It’s (Almost) All Hype

Over the course of the semester, the main theme that comes to the surface when discussing artificial intelligence is hype and the harms that this hype has on a broader conversation. No one really knows what artificial intelligence actually is, or what standard of intelligence to use to judge a machine’s achievement of such, and this confusion is reflected in media articles that work to obscure the sociotechnical systems that artificial intelligence systems are a part of.

Cycles of Hype and Fear — and calls for regulation on things that no one fully understands

Even before this course, I noticed that many different computational methods were conglomerated under the mantle of “artificial intelligence.” Any company that created anything began to implement apparent “artificial intelligence” in either its design or services. People responded to the hype train with excitement and capital, so much so that 40 percent of European startups that claimed to use artificial intelligence used no such methods. The claim that the organizations were somehow associated with artificial intelligence was enough to harness the hype beast into capital investment.

There are areas of genuinely exciting application for artificial intelligence – content moderation

While the massive hype train would allow an easy out for a cynic to dismiss all progress in artificial intelligence recently, that would be irresponsible as there are several ways and reasons that artificial intelligence is becoming an increasingly important societal conversation. Because there is so much digital content created and acted upon every day, hour, minute and second of the day online, there is a wealth of training data available to companies that create and train AI systems using techniques such as machine learning. Thus, with this recent accessibility of “big data,” artificial intelligence has improved markedly over the last decade. This improvement, especially with machine vision, has exciting – and ethically difficult – implications in the realms of automating content moderation online.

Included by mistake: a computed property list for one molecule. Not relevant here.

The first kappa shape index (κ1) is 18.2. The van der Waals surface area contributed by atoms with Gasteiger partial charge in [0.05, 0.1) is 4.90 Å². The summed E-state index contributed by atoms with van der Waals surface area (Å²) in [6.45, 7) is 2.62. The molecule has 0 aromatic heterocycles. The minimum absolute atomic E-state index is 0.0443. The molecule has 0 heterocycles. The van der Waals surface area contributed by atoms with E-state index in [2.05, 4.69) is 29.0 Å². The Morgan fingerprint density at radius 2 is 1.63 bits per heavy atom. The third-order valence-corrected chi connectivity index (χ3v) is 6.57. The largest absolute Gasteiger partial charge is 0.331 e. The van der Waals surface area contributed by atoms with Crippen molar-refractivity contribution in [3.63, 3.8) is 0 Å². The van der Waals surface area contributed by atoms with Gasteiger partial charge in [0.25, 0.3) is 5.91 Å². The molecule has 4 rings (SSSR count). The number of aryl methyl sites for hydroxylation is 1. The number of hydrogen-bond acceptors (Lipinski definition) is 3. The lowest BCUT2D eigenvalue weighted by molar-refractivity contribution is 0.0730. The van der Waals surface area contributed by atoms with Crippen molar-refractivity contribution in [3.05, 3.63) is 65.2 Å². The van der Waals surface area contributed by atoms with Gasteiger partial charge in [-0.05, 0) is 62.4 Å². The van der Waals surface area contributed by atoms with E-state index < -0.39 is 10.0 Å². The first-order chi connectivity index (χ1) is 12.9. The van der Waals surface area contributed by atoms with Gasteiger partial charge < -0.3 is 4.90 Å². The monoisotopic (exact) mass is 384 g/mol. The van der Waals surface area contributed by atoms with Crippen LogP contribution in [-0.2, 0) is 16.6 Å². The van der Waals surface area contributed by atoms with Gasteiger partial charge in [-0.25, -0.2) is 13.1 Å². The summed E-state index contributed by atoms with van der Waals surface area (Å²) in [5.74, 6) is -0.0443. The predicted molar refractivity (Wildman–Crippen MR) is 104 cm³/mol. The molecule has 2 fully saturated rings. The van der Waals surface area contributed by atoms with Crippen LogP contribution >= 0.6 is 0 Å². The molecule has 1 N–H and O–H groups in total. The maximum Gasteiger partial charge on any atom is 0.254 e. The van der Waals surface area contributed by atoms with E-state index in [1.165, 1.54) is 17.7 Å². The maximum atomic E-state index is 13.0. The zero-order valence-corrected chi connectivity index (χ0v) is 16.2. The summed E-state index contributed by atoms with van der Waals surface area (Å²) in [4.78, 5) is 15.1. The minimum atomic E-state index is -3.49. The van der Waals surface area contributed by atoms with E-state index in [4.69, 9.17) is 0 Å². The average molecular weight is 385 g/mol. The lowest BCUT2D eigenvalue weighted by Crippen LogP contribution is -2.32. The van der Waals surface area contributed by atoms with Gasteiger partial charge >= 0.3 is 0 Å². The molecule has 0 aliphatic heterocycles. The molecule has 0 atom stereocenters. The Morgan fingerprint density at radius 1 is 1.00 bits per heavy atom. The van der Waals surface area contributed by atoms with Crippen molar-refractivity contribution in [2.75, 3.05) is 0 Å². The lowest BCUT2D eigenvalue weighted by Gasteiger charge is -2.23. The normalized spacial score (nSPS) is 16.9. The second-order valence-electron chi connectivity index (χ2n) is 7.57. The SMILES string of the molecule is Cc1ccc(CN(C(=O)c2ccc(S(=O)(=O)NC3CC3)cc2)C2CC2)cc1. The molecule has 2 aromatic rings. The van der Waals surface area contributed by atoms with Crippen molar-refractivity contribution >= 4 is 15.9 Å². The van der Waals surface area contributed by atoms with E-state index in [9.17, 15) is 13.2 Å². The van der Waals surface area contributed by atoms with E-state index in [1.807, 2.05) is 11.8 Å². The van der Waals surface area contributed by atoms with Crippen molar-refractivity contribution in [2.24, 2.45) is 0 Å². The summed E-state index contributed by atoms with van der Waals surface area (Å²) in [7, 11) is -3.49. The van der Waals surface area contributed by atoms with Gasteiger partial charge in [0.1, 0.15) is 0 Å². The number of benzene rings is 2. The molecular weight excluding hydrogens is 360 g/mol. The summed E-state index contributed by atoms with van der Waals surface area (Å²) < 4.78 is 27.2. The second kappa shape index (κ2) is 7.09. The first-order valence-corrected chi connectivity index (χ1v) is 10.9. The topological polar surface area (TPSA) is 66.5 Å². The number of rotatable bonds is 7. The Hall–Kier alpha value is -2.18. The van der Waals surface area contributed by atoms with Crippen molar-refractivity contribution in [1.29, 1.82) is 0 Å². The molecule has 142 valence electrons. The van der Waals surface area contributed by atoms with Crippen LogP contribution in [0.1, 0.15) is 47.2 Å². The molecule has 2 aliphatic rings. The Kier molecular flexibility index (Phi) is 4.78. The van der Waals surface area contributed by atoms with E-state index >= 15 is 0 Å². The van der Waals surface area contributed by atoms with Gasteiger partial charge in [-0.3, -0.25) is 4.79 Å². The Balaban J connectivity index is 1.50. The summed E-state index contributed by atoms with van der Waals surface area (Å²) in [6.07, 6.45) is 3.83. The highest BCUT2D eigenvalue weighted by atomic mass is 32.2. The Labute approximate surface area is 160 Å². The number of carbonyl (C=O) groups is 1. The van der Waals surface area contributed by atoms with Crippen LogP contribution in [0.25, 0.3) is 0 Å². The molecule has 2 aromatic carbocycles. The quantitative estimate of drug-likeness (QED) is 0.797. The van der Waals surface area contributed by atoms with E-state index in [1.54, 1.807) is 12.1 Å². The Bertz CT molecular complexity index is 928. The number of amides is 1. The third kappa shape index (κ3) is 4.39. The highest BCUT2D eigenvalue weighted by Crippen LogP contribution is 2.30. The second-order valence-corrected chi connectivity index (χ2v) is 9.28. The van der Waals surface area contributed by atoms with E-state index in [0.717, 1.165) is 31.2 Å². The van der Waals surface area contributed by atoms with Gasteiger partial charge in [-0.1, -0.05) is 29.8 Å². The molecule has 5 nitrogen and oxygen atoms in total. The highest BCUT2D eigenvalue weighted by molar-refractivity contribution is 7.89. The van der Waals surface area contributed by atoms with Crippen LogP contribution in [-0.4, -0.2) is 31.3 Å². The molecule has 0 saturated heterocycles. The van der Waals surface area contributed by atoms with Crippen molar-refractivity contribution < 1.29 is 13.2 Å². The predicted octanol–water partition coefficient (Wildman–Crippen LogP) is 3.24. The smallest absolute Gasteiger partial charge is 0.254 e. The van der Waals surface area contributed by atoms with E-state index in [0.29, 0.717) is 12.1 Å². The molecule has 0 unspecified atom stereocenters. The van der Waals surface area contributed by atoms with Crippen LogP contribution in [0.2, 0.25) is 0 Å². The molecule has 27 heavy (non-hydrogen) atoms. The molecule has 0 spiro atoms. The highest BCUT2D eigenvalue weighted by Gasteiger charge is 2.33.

Sociotechnical blindness as a result of misunderstanding and hype

To me, the biggest takeaway in learning more about artificial intelligence and the coverage surrounding it is how deep and widespread the phenomenon of sociotechnical blindness is surrounding systems that utilize artificial intelligence. This concept, that Deborah G. Johnson and Mario Verdicchio introduced, explores the ways in which artificially intelligent systems are deemed to be separate entities of agency from their creators. Average people are unaware of the human-mediated design decisions that go into artificial intelligence and the systems on which these systems operate. That’s a symptom of – and why we get – simplistic headlines that say things like “AI is racist” or “AI caused a fatal accident.” This simplification of sociotechnical systems involving AI obfuscates human action and agency that goes into the system, making users feel powerless and allowing creators to eschew responsibility for real-world actions.